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What Is The Key To Success In Life?

What Is The Key To Success In Life?

“Nothing in this world can take the place of persistence. Talent will not: nothing is more common than unsuccessful men with talent. Genius will not; unrewarded genius is almost a proverb. Education will not: the world is full of educated derelicts. Persistence and determination alone are omnipotent.” — Calvin Coolidge

Our world is filled with distractions. They offer a ceaseless barrage of incessant notifications and attention-grabbing headlines that distract us from our long-term goals. It’s easy to see why most people don’t succeed in life or are unable to accomplish their dreams when we live in a world filled with so much noise.

In an effort to garner our attention, that noise is often parlayed in the form of negativity and fear, two things that humans tend to gravitate towards. It’s one of the detracting features of our society, but also an unavoidable status quo. How can we possibly succeed when we’re so inundated with garbage throughout the day and night?

Clearly, for those that are serious about getting ahead in life or exiting this thing we call a rat race or achieving anything worthwhile, rising above this conundrum is paramount. So I recently asked myself this question. What’s the key to success in life? How is it that one person can achieve their wildest dreams while the next person is suffocated by “circumstances”?

If you’ve been reading this blog for any measure of time, you already know that I’m obsessed with understanding human nature and uncovering the motivations behind why we do the things that we do. Now, I’m not perfect. In fact, I often royally screw things up. I’ve failed so many times. I’ve also given up. Through it all, I’ve learned some powerful lessons about failure and success.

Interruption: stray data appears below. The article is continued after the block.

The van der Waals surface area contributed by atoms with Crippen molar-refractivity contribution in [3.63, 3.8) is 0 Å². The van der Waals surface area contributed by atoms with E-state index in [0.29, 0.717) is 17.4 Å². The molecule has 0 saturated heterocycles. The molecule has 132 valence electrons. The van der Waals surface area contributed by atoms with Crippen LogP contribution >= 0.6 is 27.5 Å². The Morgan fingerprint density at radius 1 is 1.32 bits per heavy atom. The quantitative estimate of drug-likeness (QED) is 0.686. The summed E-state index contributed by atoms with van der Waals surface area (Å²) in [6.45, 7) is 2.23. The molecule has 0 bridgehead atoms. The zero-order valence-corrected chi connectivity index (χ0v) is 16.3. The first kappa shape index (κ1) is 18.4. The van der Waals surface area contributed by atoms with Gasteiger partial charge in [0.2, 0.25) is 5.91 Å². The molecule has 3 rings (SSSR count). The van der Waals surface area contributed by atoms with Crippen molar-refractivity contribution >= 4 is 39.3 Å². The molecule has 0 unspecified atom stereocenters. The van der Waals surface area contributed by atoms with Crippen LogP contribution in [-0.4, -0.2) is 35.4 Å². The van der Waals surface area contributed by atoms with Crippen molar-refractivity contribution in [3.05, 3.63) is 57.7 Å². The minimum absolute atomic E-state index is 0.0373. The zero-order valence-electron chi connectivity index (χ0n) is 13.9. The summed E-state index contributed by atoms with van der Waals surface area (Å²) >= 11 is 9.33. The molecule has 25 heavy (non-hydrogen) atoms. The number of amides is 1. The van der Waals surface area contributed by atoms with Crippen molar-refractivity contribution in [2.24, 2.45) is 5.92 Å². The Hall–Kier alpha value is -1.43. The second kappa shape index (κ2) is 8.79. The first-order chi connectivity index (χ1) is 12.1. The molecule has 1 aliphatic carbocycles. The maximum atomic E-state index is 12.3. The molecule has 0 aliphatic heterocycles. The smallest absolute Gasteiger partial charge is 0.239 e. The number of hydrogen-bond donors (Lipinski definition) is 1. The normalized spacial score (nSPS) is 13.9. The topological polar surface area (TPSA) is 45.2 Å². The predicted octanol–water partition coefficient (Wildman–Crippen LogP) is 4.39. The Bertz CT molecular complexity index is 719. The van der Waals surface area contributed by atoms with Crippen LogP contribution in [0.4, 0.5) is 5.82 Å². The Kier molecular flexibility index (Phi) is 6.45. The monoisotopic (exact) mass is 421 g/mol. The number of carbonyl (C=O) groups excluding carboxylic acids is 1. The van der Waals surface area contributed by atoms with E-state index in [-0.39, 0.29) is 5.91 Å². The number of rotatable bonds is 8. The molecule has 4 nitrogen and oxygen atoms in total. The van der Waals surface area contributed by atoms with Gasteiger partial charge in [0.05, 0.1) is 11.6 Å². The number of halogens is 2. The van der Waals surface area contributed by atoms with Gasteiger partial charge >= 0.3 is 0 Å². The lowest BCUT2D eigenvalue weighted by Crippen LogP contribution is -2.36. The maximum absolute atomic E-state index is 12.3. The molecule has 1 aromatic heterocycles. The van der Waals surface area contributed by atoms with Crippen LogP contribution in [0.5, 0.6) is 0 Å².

Because of my curiosity, and because failure is so taboo in our society, I’ve often scoured for examples of failure stories amidst some of the most famous and successful people to have walked this earth. In fact, I’ve written quite extensively about it. But this post isn’t about failure. This post is about success and just what it takes to achieve our outlandish goals. But those two worlds collide.

The truth? Failure is definitely one of the proverbial keys to success but it’s not the most important one. Failure is actually a stepping stone to achieving big goals, and the more you fail, and keep going, the more likely you’ll be to win. However, failure isn’t the biggest driving force in success. There’s something else.

 

What Does It Take To Truly Succeed?

In order to better explain this concept behind what unlocks the doorway to success, I wanted to relay a very powerful story that was recently shared with me. In fact, when I first heard the story, I was surprised that I had no idea who this individual was. Yet, his contributions to the field of electrical engineering and mathematics made him a celebrity for decades during his lifetime.

If you don’t know who the Wizard of Schenectady is, that’s quite alright. I had no clue myself. In fact, if you think about some of the greatest human minds of our existence, Charles Proteus Steinmetz is right up there with the likes of Thomas Edison and Albert Einstein. Yes, he’s that important.